Yes. Although the ADA prohibits discrimination "on the basis of disability," it does not prevent affirmative action on behalf of individuals with disabilities. Thus, a private employer may -- but is not required to -- hire an individual with a
disability who is qualified (including a veteran with a disability) over a qualified applicant without a disability.
In addition, the Vietnam Era Veteran's Readjustment Assistance Act (VEVRAA) requires that businesses with a federal contract or subcontract in the amount of $100,000 or more, entered into on or after December 1, 2003, take affirmative action to employ and advance qualified disabled veterans. VEVRAA also requires these businesses to list their employment openings with appropriate employment service delivery systems, and to give covered veterans priority in referral to such openings.
7. What are some specific steps employers may take to recruit and hire veterans with disabilities?
First, the ADA requires employers to ensure that online job announcements, recruiting information, and application processes are accessible to individuals with disabilities, including applicants who have service-connected disabilities. There are also a number of steps, in addition to measures specifically applicable to federal employers (see Q&A 5), that any employer may take to recruit and hire veterans with disabilities, such as:
Even where employers do not specifically recruit veterans with disabilities, they should make sure that there is nothing in a job announcement or on an application form that would discourage anyone with a disability from applying. For example, employers should not state in vacancy announcements that applicants must be in "excellent health" or describe how a function must be performed (e.g., "requires extended standing") but, instead, should describe the actual function to be performed (e.g., "requires moving objects that weigh more than 50 pounds"). Often, reasonable accommodations are available that will allow a veteran with a disability to perform a function in a way that is different from the way it is typically done.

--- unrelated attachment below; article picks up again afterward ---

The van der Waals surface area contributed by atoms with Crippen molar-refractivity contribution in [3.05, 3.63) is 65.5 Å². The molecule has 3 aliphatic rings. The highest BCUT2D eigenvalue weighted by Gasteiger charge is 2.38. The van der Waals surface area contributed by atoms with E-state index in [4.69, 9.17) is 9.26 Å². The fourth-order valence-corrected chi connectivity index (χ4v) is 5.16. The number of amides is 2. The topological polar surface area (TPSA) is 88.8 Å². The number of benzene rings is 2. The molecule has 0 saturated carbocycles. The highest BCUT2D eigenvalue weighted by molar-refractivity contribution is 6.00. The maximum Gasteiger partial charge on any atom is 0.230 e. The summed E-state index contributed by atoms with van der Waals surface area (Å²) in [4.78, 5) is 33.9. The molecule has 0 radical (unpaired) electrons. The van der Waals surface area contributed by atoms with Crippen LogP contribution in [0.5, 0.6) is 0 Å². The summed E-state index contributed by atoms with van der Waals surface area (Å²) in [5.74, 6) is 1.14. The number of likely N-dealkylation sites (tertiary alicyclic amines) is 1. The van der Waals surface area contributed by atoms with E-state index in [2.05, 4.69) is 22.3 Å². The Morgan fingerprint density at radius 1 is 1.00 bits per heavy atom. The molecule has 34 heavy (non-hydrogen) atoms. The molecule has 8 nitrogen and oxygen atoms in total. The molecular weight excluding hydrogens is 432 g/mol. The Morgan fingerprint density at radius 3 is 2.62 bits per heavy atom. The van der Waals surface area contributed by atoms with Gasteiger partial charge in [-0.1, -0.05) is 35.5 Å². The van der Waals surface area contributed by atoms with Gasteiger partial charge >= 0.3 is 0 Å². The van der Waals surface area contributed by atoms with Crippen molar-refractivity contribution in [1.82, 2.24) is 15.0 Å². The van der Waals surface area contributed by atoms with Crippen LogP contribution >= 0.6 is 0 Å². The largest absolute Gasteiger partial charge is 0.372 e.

8. What types of reasonable accommodations may veterans with disabilities need for the application process or during employment?
While not all veterans with service-connected or other disabilities will need an accommodation or require the same accommodation, the following are examples of accommodations that some veterans may need to apply for or perform a job:
9. How does an employer know when a veteran with a disability needs an accommodation?
Usually, the process of providing a reasonable accommodation will begin with a request from the individual with a disability. A family member, friend, health professional, rehabilitation counselor, or other representative also may request a reasonable accommodation on the veteran's behalf. The request does not have to mention the ADA or use the term "reasonable accommodation" and simply can be an oral or written statement indicating that the individual needs an adjustment or change in the application process or at work for a reason related to a medical condition. A request for reasonable accommodation is the first step in an informal interactive process between the individual and the employer.
The process will involve determining whether the veteran requesting a reasonable accommodation has a disability (where this is not obvious or already known) and identifying accommodation solutions. Employers should ask the particular veteran requesting accommodation because of his disability what is needed to do the job. There also are extensive public and private resources to help employers identify reasonable accommodations for employees with particular disabilities. For example, the website for the Job Accommodation Network (JAN) provides a practical guide for employers on reasonable accommodation, as well as information about accommodations for specific disabilities, including one on "Accommodating Service Members and Veterans with PTSD." See JAN's website at www.askjan.org.
10. May an employer ask a veteran with a disability whether a reasonable accommodation is needed if none has been requested?